As most people know I am a bit of a sucker for a challenge. Back in 1998 Dave Robinson said that some one should be able to build a bubble machine to be lifted by a kite.After some thought both Pete Willis and I came up with working prototypes which I have used successfully in the 1999 season.

I have met a few problems during the year and brought my solutions into into a markII. As a number of people have expressed an interest in building on of these I will try and give brief details here.

Parts required

Cereal storage box from Pound saver. 1.25
Low rev. motor and gear box from good model shop 7+
3" tyred wheel from B & Q 3
Double 'C' cell battery holder from Tandy 1.20
2 'C' cells
Million bubble blower from Pound saver 1.60
aluminium tube,self tap screws, 1" aluminium angle, M4 nuts & Bolts, all from B & Q about 2 per unit.

And this is what you do

First remove the handle of the million bubble blower and the attach it to the tyred wheel concentrically using self taping screws,
Follow the instructions supplied with the motor to set it to rotate at about 20 rpm.
Now extend the shaft to using the ally tube to be long enough to go through the cereal box. I drilled and pinned the shaft to stop it slipping but "thread lock" would probably as good. This ally tube should now be the same diameter as the inside of the wheel.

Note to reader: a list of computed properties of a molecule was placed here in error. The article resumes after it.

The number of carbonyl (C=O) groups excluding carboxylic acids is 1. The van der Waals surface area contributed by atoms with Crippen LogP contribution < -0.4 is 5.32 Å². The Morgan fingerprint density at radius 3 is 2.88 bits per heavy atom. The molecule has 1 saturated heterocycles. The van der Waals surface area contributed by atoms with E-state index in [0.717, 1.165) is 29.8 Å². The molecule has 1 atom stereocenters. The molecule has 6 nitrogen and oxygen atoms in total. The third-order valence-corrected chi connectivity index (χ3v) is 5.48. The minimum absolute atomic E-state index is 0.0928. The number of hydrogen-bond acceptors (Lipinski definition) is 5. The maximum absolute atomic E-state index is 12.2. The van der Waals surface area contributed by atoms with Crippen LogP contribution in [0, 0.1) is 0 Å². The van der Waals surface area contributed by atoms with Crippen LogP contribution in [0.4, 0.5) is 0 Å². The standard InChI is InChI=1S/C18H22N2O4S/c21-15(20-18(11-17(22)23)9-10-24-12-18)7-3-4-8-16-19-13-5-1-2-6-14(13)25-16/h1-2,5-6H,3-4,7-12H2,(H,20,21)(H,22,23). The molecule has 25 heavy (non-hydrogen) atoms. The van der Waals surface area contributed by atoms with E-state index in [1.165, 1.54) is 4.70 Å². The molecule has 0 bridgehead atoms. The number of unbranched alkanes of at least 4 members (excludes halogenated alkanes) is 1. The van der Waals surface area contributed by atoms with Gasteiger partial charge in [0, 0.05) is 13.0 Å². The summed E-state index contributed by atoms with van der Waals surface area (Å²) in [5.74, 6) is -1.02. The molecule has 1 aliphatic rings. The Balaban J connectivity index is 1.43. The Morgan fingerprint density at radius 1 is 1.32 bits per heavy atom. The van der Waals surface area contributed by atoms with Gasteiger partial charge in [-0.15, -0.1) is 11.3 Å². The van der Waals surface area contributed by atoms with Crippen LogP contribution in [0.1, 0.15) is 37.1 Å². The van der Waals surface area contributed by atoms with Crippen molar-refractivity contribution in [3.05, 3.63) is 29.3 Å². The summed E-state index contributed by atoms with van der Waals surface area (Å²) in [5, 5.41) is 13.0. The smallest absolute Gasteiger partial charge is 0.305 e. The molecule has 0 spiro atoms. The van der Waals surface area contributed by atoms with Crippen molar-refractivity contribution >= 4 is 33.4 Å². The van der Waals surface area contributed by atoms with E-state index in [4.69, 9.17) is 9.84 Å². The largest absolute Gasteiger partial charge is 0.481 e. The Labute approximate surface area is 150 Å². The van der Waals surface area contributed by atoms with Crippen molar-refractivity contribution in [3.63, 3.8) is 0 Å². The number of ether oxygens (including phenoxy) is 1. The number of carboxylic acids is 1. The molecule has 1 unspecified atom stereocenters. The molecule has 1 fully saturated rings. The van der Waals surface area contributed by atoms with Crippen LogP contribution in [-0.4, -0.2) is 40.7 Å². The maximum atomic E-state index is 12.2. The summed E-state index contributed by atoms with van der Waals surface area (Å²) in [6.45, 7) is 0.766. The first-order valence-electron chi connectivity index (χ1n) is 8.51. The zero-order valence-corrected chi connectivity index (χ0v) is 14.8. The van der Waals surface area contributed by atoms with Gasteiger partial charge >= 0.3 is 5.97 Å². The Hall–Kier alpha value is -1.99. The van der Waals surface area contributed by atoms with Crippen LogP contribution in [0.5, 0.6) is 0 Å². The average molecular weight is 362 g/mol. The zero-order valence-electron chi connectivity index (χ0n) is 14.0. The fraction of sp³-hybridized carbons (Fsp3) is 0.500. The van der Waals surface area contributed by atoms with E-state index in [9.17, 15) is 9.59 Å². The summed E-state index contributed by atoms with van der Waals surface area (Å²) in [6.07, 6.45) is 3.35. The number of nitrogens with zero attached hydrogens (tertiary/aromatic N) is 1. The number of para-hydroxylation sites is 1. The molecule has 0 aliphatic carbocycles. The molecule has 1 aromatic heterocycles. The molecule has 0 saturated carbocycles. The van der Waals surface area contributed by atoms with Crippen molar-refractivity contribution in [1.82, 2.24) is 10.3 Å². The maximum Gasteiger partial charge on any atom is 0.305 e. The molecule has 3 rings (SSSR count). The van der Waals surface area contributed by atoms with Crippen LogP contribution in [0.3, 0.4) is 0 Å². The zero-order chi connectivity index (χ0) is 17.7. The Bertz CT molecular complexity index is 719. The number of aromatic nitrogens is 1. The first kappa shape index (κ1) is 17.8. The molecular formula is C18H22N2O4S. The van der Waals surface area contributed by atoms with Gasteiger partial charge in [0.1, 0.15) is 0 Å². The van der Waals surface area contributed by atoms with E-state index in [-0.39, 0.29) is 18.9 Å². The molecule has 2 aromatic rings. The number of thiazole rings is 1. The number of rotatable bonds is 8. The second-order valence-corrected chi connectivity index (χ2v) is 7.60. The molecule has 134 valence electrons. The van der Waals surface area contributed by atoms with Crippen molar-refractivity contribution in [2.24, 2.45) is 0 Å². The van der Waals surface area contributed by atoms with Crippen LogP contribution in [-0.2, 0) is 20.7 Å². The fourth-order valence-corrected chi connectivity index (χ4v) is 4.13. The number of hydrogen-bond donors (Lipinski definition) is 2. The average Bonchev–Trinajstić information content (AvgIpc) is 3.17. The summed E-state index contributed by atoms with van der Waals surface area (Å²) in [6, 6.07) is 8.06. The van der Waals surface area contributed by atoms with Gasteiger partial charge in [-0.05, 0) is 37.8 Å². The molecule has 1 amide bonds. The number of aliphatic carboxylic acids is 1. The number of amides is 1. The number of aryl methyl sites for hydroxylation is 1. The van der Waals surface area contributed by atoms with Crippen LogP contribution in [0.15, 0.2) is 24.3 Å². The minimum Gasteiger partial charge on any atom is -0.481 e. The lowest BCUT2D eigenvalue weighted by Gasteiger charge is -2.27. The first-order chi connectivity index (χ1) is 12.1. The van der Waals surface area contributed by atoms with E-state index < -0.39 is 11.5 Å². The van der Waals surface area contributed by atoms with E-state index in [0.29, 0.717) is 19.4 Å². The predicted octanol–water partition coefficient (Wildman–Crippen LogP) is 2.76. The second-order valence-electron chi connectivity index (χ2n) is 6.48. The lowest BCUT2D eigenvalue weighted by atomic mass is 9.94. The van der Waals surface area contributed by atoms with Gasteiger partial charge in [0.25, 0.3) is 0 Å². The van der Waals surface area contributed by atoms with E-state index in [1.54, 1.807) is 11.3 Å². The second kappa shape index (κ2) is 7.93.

Using high class engineering methods (eyeball it) mark the location of the axle on both sides of the box. Drill holes both sides being careful to make sure these give a perpendicular shaft alignment. Don't worry about bearings as aluminium running in plastic with soap lubricant is pretty good.
Use a short section of ally angle to make a bracket to mount the motor. Thread the extended axle through the drilled holes and then locate the bracket on the box.
Now mount the battery carrier below the motor and solder the leads to the motor terminals taking care to observe the correct polarity.
Test this by fitting batteries and ensuring everything rotates freely. Once this is OK withdraw the drive and refit it fitting the wheel as you go. This is fixed to the shaft using 2 or 3 self tapping screws though the hub.
Once this is in place use a 2.5" hole saw to make holes in opposite faces of the box. Add some form of suspension (I drilled 4 holes in the top edge of the box and threaded a length of string through them), fill with bubble liquid up to the wheel, fit the batteries and hoist it sky wards.
If the wind is strong enough to lift it you should be rewarded with a good show of bubbles. Please do not use this where there are proofed tents, flyers of paper kites, trade stalls or others who may not enjoy bubbles as much as we do.
To give you a little more detail of my system I hope the following picture may be of assistance.

A picture of the finished device

Since I wrote this article various machines have come on the market and in June 04 Saisbury's are selling a good one for 15. It is a bit heavy but why go to all the trouble of building one unless you have only a small lifter. Then my design is no good any way!